Prevalence and predictors of depression in populations of elderly: a review

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Abstract

Objective

To offer an update on prevalence and predictors of old age depression in populations of elderly Caucasians.

Method

The databases MEDLINE and Psychinfo were searched and relevant literature from 1993 onwards was reviewed.

Results

The prevalence of major depression ranges from 0.9% to 9.4% in private households, from 14% to 42% in institutional living, and from 1% to 16% among elderly living in private households or in institutions; and clinically relevant depressive symptom ‘cases’ in similar settings vary between 7.2% and 49%. The main predictors of depressive disorders and depressive symptom cases are: female gender, somatic illness, cognitive impairment, functional impairment, lack or loss of close social contacts, and a history of depression.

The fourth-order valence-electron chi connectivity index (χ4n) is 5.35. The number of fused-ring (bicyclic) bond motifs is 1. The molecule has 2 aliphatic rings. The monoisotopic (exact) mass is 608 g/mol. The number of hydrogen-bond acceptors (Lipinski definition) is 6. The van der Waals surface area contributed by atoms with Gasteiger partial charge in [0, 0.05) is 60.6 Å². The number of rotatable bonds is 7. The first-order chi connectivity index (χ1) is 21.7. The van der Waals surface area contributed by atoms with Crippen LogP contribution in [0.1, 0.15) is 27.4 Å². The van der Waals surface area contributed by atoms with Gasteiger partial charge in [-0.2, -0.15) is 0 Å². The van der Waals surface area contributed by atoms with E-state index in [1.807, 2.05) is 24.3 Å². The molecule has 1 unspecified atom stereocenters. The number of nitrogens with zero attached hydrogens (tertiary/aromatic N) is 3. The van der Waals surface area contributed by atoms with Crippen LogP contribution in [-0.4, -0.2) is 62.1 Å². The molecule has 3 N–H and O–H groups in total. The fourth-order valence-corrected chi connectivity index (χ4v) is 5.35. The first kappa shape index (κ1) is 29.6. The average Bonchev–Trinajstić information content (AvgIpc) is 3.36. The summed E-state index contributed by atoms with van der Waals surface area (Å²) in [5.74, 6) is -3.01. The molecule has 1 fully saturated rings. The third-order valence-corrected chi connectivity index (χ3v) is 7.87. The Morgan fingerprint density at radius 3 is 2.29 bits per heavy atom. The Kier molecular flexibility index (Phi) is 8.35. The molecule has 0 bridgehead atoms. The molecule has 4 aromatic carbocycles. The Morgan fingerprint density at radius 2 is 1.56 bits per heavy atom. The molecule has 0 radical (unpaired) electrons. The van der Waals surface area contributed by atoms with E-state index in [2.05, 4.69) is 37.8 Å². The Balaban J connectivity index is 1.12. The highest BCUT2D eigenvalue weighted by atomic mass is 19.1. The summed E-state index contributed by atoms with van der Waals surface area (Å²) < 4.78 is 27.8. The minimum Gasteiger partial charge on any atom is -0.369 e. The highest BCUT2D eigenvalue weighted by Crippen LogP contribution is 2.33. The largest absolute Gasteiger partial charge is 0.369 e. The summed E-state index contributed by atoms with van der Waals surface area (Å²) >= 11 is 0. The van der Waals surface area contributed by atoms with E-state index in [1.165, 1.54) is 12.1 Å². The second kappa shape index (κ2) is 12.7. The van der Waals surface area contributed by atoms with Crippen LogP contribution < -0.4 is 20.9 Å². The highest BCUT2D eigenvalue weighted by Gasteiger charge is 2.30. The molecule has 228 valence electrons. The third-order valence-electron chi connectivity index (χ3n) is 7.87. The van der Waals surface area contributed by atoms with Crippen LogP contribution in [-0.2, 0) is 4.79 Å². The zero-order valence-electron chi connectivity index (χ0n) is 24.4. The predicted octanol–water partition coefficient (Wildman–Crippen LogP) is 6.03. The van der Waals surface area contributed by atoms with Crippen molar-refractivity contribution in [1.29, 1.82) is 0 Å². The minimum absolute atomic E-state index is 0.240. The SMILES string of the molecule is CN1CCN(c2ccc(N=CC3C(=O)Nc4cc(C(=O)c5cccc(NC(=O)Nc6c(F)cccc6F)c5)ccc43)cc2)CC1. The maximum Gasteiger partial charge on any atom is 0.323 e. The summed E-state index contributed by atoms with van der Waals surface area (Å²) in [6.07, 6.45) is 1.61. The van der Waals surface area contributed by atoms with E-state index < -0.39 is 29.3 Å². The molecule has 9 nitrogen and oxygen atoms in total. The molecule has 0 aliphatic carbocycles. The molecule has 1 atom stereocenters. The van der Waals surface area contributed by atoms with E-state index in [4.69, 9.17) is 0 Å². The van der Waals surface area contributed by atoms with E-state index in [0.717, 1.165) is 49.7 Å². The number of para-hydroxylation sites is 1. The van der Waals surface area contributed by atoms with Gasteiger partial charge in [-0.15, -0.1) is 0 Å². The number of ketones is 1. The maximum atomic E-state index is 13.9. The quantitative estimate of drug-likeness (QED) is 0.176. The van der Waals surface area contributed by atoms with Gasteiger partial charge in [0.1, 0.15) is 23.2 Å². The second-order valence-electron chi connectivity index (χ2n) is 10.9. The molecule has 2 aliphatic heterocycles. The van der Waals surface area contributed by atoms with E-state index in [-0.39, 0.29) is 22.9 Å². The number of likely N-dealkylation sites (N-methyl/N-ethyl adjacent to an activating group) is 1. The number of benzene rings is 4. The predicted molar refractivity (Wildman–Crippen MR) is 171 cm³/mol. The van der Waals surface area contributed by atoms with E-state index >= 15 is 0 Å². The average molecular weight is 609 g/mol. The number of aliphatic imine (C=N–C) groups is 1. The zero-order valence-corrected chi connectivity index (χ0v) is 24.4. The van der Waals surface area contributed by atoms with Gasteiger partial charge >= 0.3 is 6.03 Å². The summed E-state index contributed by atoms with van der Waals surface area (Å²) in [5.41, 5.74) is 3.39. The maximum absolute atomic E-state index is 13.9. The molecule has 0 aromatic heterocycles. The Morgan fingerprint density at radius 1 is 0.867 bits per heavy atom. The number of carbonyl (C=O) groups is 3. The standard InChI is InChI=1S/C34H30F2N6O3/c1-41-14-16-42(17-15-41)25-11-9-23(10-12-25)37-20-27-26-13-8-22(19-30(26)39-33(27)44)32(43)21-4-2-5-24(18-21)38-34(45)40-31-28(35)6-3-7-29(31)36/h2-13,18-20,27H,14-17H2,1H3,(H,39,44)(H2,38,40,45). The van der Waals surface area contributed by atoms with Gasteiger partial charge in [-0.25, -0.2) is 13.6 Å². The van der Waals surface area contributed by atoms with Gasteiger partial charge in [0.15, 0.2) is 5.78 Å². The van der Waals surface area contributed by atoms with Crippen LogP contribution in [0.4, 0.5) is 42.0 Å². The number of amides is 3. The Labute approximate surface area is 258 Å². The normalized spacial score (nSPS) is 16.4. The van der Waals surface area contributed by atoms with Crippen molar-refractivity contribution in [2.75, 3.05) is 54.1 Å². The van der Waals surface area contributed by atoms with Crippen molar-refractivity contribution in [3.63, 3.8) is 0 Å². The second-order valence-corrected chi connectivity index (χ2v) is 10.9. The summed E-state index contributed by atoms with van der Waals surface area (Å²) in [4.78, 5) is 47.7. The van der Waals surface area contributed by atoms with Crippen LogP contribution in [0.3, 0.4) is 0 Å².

Conclusion

Depression is frequent in populations of elderly. Methodological differences between the studies hinder consistent conclusions about geographical and cross-cultural variations in prevalence and predictors of depression. Improved comparability will provide a basis for consistent conclusions.

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